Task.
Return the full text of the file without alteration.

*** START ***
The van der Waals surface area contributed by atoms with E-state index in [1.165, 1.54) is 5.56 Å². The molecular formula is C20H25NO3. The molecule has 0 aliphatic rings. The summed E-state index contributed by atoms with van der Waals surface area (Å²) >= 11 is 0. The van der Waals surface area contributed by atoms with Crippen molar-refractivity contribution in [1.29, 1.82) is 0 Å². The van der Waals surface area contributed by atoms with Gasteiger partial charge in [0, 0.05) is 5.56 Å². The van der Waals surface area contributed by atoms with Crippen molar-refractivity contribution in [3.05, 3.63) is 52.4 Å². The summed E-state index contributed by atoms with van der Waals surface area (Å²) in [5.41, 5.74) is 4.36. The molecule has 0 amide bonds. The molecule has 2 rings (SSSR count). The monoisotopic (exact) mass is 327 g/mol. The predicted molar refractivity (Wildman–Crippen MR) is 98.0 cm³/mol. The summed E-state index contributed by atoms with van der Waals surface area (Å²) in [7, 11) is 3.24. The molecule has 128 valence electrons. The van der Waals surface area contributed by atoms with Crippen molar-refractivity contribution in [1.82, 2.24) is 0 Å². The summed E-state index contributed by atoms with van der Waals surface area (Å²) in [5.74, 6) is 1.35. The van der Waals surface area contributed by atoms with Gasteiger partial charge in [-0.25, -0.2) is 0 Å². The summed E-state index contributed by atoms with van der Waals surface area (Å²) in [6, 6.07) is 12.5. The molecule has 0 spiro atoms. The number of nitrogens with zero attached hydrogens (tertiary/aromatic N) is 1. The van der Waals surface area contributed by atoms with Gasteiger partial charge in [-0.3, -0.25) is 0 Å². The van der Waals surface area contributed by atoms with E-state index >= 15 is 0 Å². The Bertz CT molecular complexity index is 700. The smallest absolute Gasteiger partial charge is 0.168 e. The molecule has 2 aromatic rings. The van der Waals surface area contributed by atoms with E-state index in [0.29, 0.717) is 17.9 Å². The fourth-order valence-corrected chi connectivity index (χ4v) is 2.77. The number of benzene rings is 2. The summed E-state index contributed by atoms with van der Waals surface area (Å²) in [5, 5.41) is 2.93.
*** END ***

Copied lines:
The van der Waals surface area contributed by atoms with E-state index in [1.165, 1.54) is 5.56 Å². The molecular formula is C20H25NO3. The molecule has 0 aliphatic rings. The summed E-state index contributed by atoms with van der Waals surface area (Å²) >= 11 is 0. The van der Waals surface area contributed by atoms with Crippen molar-refractivity contribution in [1.29, 1.82) is 0 Å². The van der Waals surface area contributed by atoms with Gasteiger partial charge in [0, 0.05) is 5.56 Å². The van der Waals surface area contributed by atoms with Crippen molar-refractivity contribution in [3.05, 3.63) is 52.4 Å². The summed E-state index contributed by atoms with van der Waals surface area (Å²) in [5.41, 5.74) is 4.36. The molecule has 0 amide bonds. The molecule has 2 rings (SSSR count). The monoisotopic (exact) mass is 327 g/mol. The predicted molar refractivity (Wildman–Crippen MR) is 98.0 cm³/mol. The summed E-state index contributed by atoms with van der Waals surface area (Å²) in [7, 11) is 3.24. The molecule has 128 valence electrons. The van der Waals surface area contributed by atoms with Crippen molar-refractivity contribution in [1.82, 2.24) is 0 Å². The summed E-state index contributed by atoms with van der Waals surface area (Å²) in [5.74, 6) is 1.35. The van der Waals surface area contributed by atoms with Gasteiger partial charge in [-0.25, -0.2) is 0 Å². The summed E-state index contributed by atoms with van der Waals surface area (Å²) in [6, 6.07) is 12.5. The molecule has 0 spiro atoms. The number of nitrogens with zero attached hydrogens (tertiary/aromatic N) is 1. The van der Waals surface area contributed by atoms with Gasteiger partial charge in [-0.3, -0.25) is 0 Å². The van der Waals surface area contributed by atoms with E-state index >= 15 is 0 Å². The Bertz CT molecular complexity index is 700. The smallest absolute Gasteiger partial charge is 0.168 e. The molecule has 2 aromatic rings. The van der Waals surface area contributed by atoms with E-state index in [0.29, 0.717) is 17.9 Å². The fourth-order valence-corrected chi connectivity index (χ4v) is 2.77. The number of benzene rings is 2. The summed E-state index contributed by atoms with van der Waals surface area (Å²) in [5, 5.41) is 2.93.